Lizzie has a completely dysfunctional relationship with her brother Henry. Henry has drug issues, as well as deep psychological issues. It was Henry’s problems that caused Lizzie to drop out of graduate school. Throughout the short novel, Henry cleans up, gets a job, gets married, has a child, relapses, gets divorced and ends up on Lizzie’s couch. Lots in between.

There are characters that float in and out of the novel. Nicolais the mother of one of Eli’s classmates and Lizzie makes special efforts to avoid her. And then of course “later it occurred to me. There’s no way I could have kept from running into her all these years by chance alone.” There is also the drug dealer and the busy body in her apartment building, the meditation therapist, her mother and her journalist friend Will. Actually, there is a lot going on in this very short novel.

Weather is an idiosyncratic, amusing, and yet poignant novel that covers a lot of ground. Sometimes the story is so funny you can’t help but laugh out loud and sometimes it’s so tragic you just want to weep. At the same time, Lizzie’s experiences are relatable and reflective. Give it a try—it is really short and you won’t be sorry. You can reserve “Weather” at the Cuyahoga County Public Library by clicking here.

The Mirror and The LightThe Mirror & The Light is the story of Thomas Cromwell and King Henry from May 20, 1536 through July 28, 1540. The novel, which begins with a beheading and ends with a beheading, is the final novel in Mantel’s trilogy chronicling Thomas Cromwell’s rise and fall. Since it is a historical novel, with some liberties and fictional characters thrown in, I am going to assume you do not need to be warned about spoiler alerts!

The novel starts with the beheading of Anne Boleyn, Henry’s second wife. Anne is beheaded for what can best be described as adulterous behavior. There is a rather chilling scene where Anne, at the scaffold, is still hopeful of Henry’s forgiveness. “He remembers her faltering progress to the scaffold; her glance, as the Frenchman says, was directed over her shoulder…Still she did not let hope weaken her….He had seen her start to tremble…she did not see the sword, not even its shadow, and the blade went through her neck with a sigh, easier than scissors through silk.”

But of course, Anne’s execution is just one more in a long line of beheadings and other killings, and life goes on for Thomas Cromwell. “Once the queen’s head is severed, he walks away. A sharp pang of appetite reminds him that it is time for a second breakfast, or perhaps an early dinner.” Thomas Cromwell is 50 years old at this point in time.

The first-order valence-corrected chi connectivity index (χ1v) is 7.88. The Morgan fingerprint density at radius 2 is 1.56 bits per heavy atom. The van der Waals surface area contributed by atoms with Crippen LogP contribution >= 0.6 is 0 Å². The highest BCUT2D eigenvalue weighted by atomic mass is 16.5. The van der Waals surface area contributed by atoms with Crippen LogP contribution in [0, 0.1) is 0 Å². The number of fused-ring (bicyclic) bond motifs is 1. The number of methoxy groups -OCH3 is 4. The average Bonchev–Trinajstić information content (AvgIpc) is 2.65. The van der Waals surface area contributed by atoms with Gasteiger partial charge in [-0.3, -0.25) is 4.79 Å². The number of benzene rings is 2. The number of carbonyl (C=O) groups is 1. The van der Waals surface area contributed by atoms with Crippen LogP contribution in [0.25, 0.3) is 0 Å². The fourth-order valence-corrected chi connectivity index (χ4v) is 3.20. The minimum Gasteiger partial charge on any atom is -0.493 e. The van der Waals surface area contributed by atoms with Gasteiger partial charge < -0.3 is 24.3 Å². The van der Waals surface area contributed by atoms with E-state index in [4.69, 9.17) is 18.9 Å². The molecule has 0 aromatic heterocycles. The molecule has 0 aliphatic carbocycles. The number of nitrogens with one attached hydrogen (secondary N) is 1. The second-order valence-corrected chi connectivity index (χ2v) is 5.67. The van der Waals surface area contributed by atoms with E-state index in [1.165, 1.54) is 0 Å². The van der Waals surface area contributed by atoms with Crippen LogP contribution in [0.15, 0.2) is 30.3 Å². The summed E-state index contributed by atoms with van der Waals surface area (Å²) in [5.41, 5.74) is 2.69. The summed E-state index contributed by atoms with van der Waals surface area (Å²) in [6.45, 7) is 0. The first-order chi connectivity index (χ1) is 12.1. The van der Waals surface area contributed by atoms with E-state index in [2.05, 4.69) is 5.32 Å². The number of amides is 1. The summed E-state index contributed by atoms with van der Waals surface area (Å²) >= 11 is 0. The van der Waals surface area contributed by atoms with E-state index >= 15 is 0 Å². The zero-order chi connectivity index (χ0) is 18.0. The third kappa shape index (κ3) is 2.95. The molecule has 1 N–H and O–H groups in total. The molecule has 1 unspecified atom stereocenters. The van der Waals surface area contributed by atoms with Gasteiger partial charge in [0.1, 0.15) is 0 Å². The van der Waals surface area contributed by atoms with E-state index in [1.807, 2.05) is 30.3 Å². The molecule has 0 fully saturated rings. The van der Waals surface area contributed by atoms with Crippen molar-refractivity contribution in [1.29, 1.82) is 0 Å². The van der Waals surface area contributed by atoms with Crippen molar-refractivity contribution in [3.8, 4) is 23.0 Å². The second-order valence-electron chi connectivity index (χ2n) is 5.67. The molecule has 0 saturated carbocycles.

At the time of Anne’s execution, Henry has already selected a new bride. He has also executed all of the men who were believed to be “involved” with Anne. “The king did not choose to display the heads of Anne’s lovers on London Bridge; in case he decides to ride through with his new wife, he wants to keep the capital tidy.” Henry  marries Jane Seymour shortly after Anne’s execution.

Henry has a bastard son, Henry Fitzroy, Duke of Richmond, a daughter Mary, from his first wife Katherine, and a daughter Elizabeth, from Anne. He is obsessed with having a son within the confines of marriage to carry on his legacy. A great deal of the book deals with his concerns, and his councilor’s machinations, regarding his successor.

Religion is a serious issue and anyone whose faith is connected to Rome, or alternately who is a Lutheran, is considered a heretic, a traitor and subject to execution– and not a kind and easy execution like Anne’s. There is a lot of burning and dismembering in the novel. A lot of people are sent to the “Tower”. The level of cruelty and disregard for human life portrayed in the novel is stunning.

Henry’s daughter Mary is on the verge of execution for her refusal to recognize England’s state religion and her father as head of the Church. Cromwell has a soft spot for Mary, who is 20 years old when the novel begins. He forces her to recognize her father as head of the Church, and disavow Rome. She is then able to return to England. Cromwell is constantly helping Mary and giving her gifts, rejecting marriage possibilities on her behalf. These behaviors are viewed as his desire to marry her and accede to the throne, causing him no end of trouble toward the end of the book.

Henry is not exactly virile and his lack of sexual prowess is a constant theme in the novel, as is his vanity. However, Jane does manage to become pregnant and give him a son, Edward. Jane dies shortly after Edward’s birth. Henry becomes obsessed with finding his next wife. In many cases, marriages are arranged to ingratiate countries and to add wealth. Women generally have little say in the arrangement. “…women are to be named and renamed, it is their nature, and they have no country of their own; they go where their husbands take them, where their fathers and brothers send them.”